Friday, June 12, 2020

My Top 3 Books to Support C.A.R.E.S. (Part 5: Self-Control)

Do you have a few students who need some lessons on self-control? Maybe more than a few?

Kids lacking in self-control aren't able to focus, are impulsive, and often make poor decisions which leaves them frustrated.

But here's the good news. I believe kids WANT to make good choices and they wish they could control their behaviors. They just don't know how to. Yet.

We need to help them find strategies that work and give them plenty of opportunities to use them.

Lucky for us, there are some good books that kids can identify with and see some strategies in action. If you're searching for some, in addition to "self-control," be sure to look up self-regulation.

Here are my Top 3 books I use to reinforce Self-Control:

1. What If Everybody Said That? written by Ellen Javernick and illustrated by Colleen M. Madden

I picked What if Everybody Did That? for Cooperation but I'm positive it could be featured here with this companion book.

Very much like the other book, it's not really a story but a series of events asking, "What if everbody said that?"

Leads to great discussions on self-control and when you lack it, the chaos that can follow. BTW, my kids loved learning and using the word chaos!

It's easy for the kids to understand the situations presented and they love joining in on the repetative phrase.

As a BONUS: When a child says a not-so-kind thought or a negative remark in class, my kids refer back to the book.

Snarky kid: "I'm the smartest kid in this class."
Rest of class: "What if everybody said that?"

2. My Mouth is a Volcano written by Julia Cook and illustrated by Carrie Hart

Get Louis a BLURT CHART!


My kids really enjoy this book. Not only do I read it to them in September to help set the tone for sharing and reminders about calling out/needing self-control, my Guidance Counselor shares it with all classes later in the year.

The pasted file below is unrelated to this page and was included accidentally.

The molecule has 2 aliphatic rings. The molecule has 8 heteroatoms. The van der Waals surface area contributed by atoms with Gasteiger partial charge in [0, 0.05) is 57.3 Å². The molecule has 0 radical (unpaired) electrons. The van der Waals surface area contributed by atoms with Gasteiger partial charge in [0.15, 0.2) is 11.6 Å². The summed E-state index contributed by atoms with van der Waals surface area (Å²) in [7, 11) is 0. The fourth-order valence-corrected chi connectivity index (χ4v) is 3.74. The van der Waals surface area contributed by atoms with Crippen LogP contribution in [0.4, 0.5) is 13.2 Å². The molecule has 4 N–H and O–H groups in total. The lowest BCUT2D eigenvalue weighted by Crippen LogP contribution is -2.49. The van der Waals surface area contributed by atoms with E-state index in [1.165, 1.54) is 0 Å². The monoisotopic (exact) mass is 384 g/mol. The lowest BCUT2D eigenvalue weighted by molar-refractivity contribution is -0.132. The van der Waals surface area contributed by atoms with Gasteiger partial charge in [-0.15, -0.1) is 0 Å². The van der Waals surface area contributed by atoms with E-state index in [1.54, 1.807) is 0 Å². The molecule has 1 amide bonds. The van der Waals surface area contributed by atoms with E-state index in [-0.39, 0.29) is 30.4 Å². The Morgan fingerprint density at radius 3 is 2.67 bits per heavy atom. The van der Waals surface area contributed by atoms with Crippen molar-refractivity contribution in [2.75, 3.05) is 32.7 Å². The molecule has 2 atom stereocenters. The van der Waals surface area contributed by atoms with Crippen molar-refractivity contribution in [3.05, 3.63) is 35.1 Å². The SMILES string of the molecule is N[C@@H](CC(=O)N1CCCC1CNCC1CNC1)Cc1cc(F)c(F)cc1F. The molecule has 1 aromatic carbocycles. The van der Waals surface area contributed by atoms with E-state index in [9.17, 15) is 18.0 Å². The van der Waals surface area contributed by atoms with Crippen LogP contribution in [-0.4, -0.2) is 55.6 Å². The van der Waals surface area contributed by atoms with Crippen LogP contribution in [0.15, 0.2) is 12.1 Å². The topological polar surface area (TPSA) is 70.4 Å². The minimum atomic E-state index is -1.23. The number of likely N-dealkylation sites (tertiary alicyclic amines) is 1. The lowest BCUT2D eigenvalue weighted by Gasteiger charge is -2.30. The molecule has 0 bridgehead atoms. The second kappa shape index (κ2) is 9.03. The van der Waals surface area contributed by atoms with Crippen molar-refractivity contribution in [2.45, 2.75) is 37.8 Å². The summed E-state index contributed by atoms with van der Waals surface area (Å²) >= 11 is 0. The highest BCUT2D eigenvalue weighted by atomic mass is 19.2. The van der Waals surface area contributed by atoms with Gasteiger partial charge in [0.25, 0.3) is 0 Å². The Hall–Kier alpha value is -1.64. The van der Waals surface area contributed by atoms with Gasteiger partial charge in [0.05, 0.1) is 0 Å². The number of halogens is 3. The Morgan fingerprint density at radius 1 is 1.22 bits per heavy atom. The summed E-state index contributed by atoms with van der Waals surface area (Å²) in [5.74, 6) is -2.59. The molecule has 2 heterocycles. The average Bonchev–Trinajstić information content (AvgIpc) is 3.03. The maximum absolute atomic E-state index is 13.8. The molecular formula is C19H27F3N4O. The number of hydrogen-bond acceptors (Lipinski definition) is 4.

Why is it a must have for me? Because my kids love it so much that many of them, when they START to have an explosion of their own, will cover their mouths and say, "My mouth almost exploded."

Now if I can just have them say that to themselves instead of the class!

Take a peek at this cute trailer to see what it's all about.

3. I Just Ate My Friend written and illustrated by Heidi McKinnon

If you're a Jon Klassen fan, you'll love this as much as me. Deadpan humor for sure. If you don't like I Want My Hat Back by Klassen, then don't bother reading any further. Just keeping it real!

This is short. Direct.And I love it! My kids have giggle fits when I read it.

The irony is fantastic and teh kids recognize it right away.

Would I say this has overt lessons on self-control like the others? Nope. Not happening here. Am I stretching it a bit?

You may think so but, hey...if you can't control yourself and EAT your friend, then isn't it worth discussing needing a little self-control?

It takes 2 minutes to read and I haven't mentioned "self-control" to my class at the end. THEY made the connection.

It's fun. It's silly. It's a huge winner in my classroom and I bet it would be in yours, too.

That's it, my friends.  Five days and 15 books recommended to you all focused around:

If you know of any new teachers or Guidance Counselors that may want to peek at these books, send them the link.

Have a great day!  (And weekend!)

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